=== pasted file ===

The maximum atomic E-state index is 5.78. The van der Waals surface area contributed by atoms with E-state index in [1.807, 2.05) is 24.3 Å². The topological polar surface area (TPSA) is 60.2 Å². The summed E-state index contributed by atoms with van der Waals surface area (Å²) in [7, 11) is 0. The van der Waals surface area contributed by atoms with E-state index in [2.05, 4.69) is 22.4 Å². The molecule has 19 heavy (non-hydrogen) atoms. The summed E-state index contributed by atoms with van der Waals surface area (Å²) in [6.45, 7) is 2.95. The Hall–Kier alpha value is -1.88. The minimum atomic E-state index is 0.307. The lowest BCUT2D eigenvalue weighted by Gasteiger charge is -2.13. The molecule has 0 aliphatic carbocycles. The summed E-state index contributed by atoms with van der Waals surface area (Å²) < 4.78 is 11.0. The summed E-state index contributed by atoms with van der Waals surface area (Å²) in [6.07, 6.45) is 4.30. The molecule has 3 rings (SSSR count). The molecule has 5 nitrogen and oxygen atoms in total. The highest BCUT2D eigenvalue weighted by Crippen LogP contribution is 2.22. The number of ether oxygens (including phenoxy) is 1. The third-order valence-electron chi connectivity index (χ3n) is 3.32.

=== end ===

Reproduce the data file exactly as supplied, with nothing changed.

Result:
The maximum atomic E-state index is 5.78. The van der Waals surface area contributed by atoms with E-state index in [1.807, 2.05) is 24.3 Å². The topological polar surface area (TPSA) is 60.2 Å². The summed E-state index contributed by atoms with van der Waals surface area (Å²) in [7, 11) is 0. The van der Waals surface area contributed by atoms with E-state index in [2.05, 4.69) is 22.4 Å². The molecule has 19 heavy (non-hydrogen) atoms. The summed E-state index contributed by atoms with van der Waals surface area (Å²) in [6.45, 7) is 2.95. The Hall–Kier alpha value is -1.88. The minimum atomic E-state index is 0.307. The lowest BCUT2D eigenvalue weighted by Gasteiger charge is -2.13. The molecule has 0 aliphatic carbocycles. The summed E-state index contributed by atoms with van der Waals surface area (Å²) < 4.78 is 11.0. The summed E-state index contributed by atoms with van der Waals surface area (Å²) in [6.07, 6.45) is 4.30. The molecule has 3 rings (SSSR count). The molecule has 5 nitrogen and oxygen atoms in total. The highest BCUT2D eigenvalue weighted by Crippen LogP contribution is 2.22. The number of ether oxygens (including phenoxy) is 1. The third-order valence-electron chi connectivity index (χ3n) is 3.32.